"I was turning back saying, `Where's my wife, where's my wife?' " Mr. Dabney said, sitting in the small cottage he rented for himself and his wife last year. The attendant told him that his wife had gone to the bathroom. "I said, `Wait a minute, you let her go to the bathroom? Don't you know she has Alzheimer's?' "
Mr. Dabney says he kept looking behind him for his wife, did not see her and tried applying his wheelchair's brakes. When the attendant would not stop, he says, he took one of the wheelchair's footrests and hit him with it. The attendant called security personnel, who arrived at the scene and, Mr. Dabney says, threatened to arrest him for assault.
"They kept me there, and I kept trying to explain he lost my wife and she's sick," he said. They encouraged him to catch his flight home to California, or be arrested, and told him that his wife would be found with no problem, he said.
American Airlines has a different account. A lone attendant did meet the couple at the jetway, said Andrea Rader, an airline spokeswoman. The attendant wheeled Mr. Dabney off the jetway, with Mrs. Dabney by their side. By Ms. Rader's account, one of the Dabneys, or perhaps both, then wanted to go to the bathroom.
Although Mrs. Dabney was still wearing the tag showing she required assistance, the attendant did not see it under her coat, Ms. Rader said. Further, she said, Mrs. Dabney "seemed very lucid" at the time.
"She seemed fine," Ms. Rader said. "She didn't show any indication that she required special services."
Ms. Rader said Mrs. Dabney was supposed to meet her husband and the attendant either outside the men's and women's restrooms, adjacent to each other, or at the gate to the connecting flight; the spokeswoman is not sure which. When Mrs. Dabney did not show up, the attendant, a man, asked a woman to go the restroom and look for her.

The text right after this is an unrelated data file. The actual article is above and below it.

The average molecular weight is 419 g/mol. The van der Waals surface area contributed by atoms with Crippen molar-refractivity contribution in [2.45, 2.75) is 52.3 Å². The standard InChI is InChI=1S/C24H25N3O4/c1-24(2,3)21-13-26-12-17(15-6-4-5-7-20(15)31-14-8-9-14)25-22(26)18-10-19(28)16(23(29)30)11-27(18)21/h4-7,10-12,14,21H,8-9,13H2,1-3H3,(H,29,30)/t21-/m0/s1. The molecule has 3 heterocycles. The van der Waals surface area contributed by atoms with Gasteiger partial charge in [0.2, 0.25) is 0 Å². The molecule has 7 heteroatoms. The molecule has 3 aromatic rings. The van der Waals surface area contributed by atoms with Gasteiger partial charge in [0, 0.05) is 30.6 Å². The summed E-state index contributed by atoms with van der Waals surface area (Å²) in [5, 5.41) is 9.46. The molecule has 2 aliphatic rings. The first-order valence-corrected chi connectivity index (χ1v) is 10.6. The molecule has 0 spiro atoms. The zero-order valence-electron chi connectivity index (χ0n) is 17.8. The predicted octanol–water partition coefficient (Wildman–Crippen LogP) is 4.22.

But she was not there, Ms. Rader said, and it was only then that Mr. Dabney mentioned that his wife had Alzheimer's disease. Airline employees began a gate-to-gate search, the spokeswoman said.
"About 45 minutes later we realized that we weren't going to find her and called the police," Ms. Rader said. Mr. Dabney, she said, flew back to Los Angeles because he wanted to, telling airline employees that his wife went missing "all the time" and was always found.
Ken Capps, a spokesman for the airport, said it had decided not to answer reporters' questions about the disappearance unless new information became available. In an e-mail message written in January that is sent to all reporters who call about the case, Mr. Capps provides a time line of what the airport says it has done to find Mrs. Dabney. The time line lists Dec. 6 as the date airport personnel began searching. Reached by phone, Mr. Capps said this was an error; the search began, he said, on Dec. 5, the day Mrs. Dabney was lost.
Ms. Rader, of American Airlines, said tracking dogs were used to search for Mrs. Dabney on Dec. 9, after someone called in response to the publicity, which began on Dec. 7. The airport's e-mail message suggests that use of the dogs began immediately and continued for several days. In either case, tracking dogs followed Mrs. Dabney's scent along a service road. But the scent vanished abruptly, suggesting that she entered a car at that point.
Two of Mr. Dabney's daughters, who have hired Johnnie L. Cochran Jr. as their own lawyer, have been back to Dallas with him several times, he says, to distribute fliers.
"I just sit here and cry," he said. "Who knows what happened to Margie?"